I’ve watched a lot of true crime television in my day, believe me. And, if I’m perfectly honest, they kind of run together after a while. (Which is admittedly sad to think about, given that these were real people whose lives were taken.) But even as a fan of the genre, there’s the occasional show that stands out. That lingers in your consciousness, long after you’ve turned off your television (or podcast) for the night….and yes, we’re talking about Dr. Death.
Season one of Dr. Death – based off the podcast of the same name – was exactly that type of show. Yes, the limited series was a gripping eight hours or so of television. It starred a tremendously talented cast in Joshua Jackson (Fringe), Christian Slater (Dirty John), and Alec Baldwin (30 Rock). I kept wanting to scream at the television the entire time that somebody needed to stop that man, already, damn it! And, naturally, was appalled that it took as long as it did for someone to do just that.
However, Dr. Death isn’t as much about Dr. Christopher Duntsch’s crimes as it is an indictment of the system that allowed him to get away with them as long as he did. Don’t get me wrong. He absolutely committed appalling crimes against victims, and many of his victims are still living with the repercussions today. Neither they nor their stories should be forgotten.
But no crimes are perpetrated within a vacuum, and Dr. Duntsch’s certainly weren’t. Those around him who willfully turned a blind eye to his actions – who put the reputation of their institutions above the lives of the people they were meant to serve – may not have aided and abetted the so-called Dr. Death in a strictly legal sense. But they hold a certain amount of moral culpability.
He committed heinous acts against patients who trusted him. However, the doctors and administrators who turned a blind eye – even giving him glowing recommendations so he could move on to other institutions – allowed him to do it. To keep doing it, as people were irrevocably harmed by his actions. Even as people died.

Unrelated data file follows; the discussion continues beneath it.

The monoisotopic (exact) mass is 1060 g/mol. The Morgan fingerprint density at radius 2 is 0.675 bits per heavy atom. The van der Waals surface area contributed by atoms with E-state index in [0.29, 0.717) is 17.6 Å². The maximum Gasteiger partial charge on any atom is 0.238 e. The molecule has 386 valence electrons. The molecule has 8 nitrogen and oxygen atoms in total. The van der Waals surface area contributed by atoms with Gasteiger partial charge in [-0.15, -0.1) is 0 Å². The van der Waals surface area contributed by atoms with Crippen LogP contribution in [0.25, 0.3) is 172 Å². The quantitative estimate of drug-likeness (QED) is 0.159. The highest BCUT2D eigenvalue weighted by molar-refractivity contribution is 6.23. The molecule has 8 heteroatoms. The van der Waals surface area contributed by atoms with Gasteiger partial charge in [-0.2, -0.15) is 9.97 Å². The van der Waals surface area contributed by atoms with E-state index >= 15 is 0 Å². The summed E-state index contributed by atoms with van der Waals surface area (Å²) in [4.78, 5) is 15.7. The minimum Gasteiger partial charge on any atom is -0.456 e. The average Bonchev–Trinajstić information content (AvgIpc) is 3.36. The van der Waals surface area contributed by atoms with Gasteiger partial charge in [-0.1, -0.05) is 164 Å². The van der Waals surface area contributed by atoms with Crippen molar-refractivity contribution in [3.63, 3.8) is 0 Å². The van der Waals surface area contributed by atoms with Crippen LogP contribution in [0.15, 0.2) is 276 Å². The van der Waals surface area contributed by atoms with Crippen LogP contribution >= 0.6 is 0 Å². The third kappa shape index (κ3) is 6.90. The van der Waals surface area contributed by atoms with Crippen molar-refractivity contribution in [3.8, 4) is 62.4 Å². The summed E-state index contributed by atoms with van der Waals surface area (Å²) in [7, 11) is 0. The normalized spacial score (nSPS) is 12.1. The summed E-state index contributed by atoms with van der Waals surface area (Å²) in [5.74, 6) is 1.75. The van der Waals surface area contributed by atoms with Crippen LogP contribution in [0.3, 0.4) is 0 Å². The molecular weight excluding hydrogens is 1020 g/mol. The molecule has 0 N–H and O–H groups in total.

It’s a different kind of true crime show. One that serves a searing indictment of an entire system while telling the story of one man. In that sense, the system that created Dr. Duntsch, allowed him to flourish, and put reputations above lives is as much of a criminal as he was. And so it isn’t truly all that strange that Dr. Death – a series given the moniker of one man in particular – could carry on beyond one season.
The recently announced second season of Dr. Death will focus on the story of “Miracle Man” Dr. Paolo Macchiarini (covered in the third season of the podcast by the same name). Dr. Macchiarini would come to be accused of…well, I won’t spoil the season before it’s even released. However, just like in the first season of the mini-series, Dr. Macchiarini’s crimes will only be one more example of the larger problem: the system that enabled him to get away with his crimes.
Dr. Death season 1 is streaming now on Peacock.
‘Dr. Death’ season 1 was as much a searing indictment of a system as a story of one man. So it isn’t that surprising that it’s been slated for a second season.